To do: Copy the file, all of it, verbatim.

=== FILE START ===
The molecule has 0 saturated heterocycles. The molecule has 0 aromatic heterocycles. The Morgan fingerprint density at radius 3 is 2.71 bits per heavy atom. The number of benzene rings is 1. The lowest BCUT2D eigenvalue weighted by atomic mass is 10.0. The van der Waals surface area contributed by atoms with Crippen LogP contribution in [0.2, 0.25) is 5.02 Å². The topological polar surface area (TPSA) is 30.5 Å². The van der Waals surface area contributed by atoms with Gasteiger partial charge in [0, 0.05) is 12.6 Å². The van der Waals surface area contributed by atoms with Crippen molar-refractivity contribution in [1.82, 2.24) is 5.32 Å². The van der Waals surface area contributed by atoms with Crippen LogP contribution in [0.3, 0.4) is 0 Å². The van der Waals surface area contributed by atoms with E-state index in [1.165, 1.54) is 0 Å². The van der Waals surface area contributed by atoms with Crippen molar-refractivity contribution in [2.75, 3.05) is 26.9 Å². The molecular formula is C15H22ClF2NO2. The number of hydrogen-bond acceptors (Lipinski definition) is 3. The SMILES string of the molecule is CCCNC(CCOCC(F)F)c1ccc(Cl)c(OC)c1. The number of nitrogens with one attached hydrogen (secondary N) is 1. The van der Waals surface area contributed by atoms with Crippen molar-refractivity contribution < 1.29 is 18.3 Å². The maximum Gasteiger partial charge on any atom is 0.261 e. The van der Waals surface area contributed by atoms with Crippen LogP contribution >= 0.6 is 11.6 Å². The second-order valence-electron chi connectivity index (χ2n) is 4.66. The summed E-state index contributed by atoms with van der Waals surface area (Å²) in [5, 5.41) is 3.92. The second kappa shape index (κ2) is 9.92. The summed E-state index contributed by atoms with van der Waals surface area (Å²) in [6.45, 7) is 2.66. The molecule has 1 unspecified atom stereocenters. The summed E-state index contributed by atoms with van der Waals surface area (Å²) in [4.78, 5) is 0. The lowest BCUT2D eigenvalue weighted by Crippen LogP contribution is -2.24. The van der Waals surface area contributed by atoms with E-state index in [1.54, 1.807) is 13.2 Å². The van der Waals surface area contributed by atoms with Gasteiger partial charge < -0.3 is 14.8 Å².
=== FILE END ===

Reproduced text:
The molecule has 0 saturated heterocycles. The molecule has 0 aromatic heterocycles. The Morgan fingerprint density at radius 3 is 2.71 bits per heavy atom. The number of benzene rings is 1. The lowest BCUT2D eigenvalue weighted by atomic mass is 10.0. The van der Waals surface area contributed by atoms with Crippen LogP contribution in [0.2, 0.25) is 5.02 Å². The topological polar surface area (TPSA) is 30.5 Å². The van der Waals surface area contributed by atoms with Gasteiger partial charge in [0, 0.05) is 12.6 Å². The van der Waals surface area contributed by atoms with Crippen molar-refractivity contribution in [1.82, 2.24) is 5.32 Å². The van der Waals surface area contributed by atoms with Crippen LogP contribution in [0.3, 0.4) is 0 Å². The van der Waals surface area contributed by atoms with E-state index in [1.165, 1.54) is 0 Å². The van der Waals surface area contributed by atoms with Crippen molar-refractivity contribution in [2.75, 3.05) is 26.9 Å². The molecular formula is C15H22ClF2NO2. The number of hydrogen-bond acceptors (Lipinski definition) is 3. The SMILES string of the molecule is CCCNC(CCOCC(F)F)c1ccc(Cl)c(OC)c1. The number of nitrogens with one attached hydrogen (secondary N) is 1. The van der Waals surface area contributed by atoms with Crippen molar-refractivity contribution < 1.29 is 18.3 Å². The maximum Gasteiger partial charge on any atom is 0.261 e. The van der Waals surface area contributed by atoms with Crippen LogP contribution >= 0.6 is 11.6 Å². The second-order valence-electron chi connectivity index (χ2n) is 4.66. The summed E-state index contributed by atoms with van der Waals surface area (Å²) in [5, 5.41) is 3.92. The second kappa shape index (κ2) is 9.92. The summed E-state index contributed by atoms with van der Waals surface area (Å²) in [6.45, 7) is 2.66. The molecule has 1 unspecified atom stereocenters. The summed E-state index contributed by atoms with van der Waals surface area (Å²) in [4.78, 5) is 0. The lowest BCUT2D eigenvalue weighted by Crippen LogP contribution is -2.24. The van der Waals surface area contributed by atoms with E-state index in [1.54, 1.807) is 13.2 Å². The van der Waals surface area contributed by atoms with Gasteiger partial charge < -0.3 is 14.8 Å².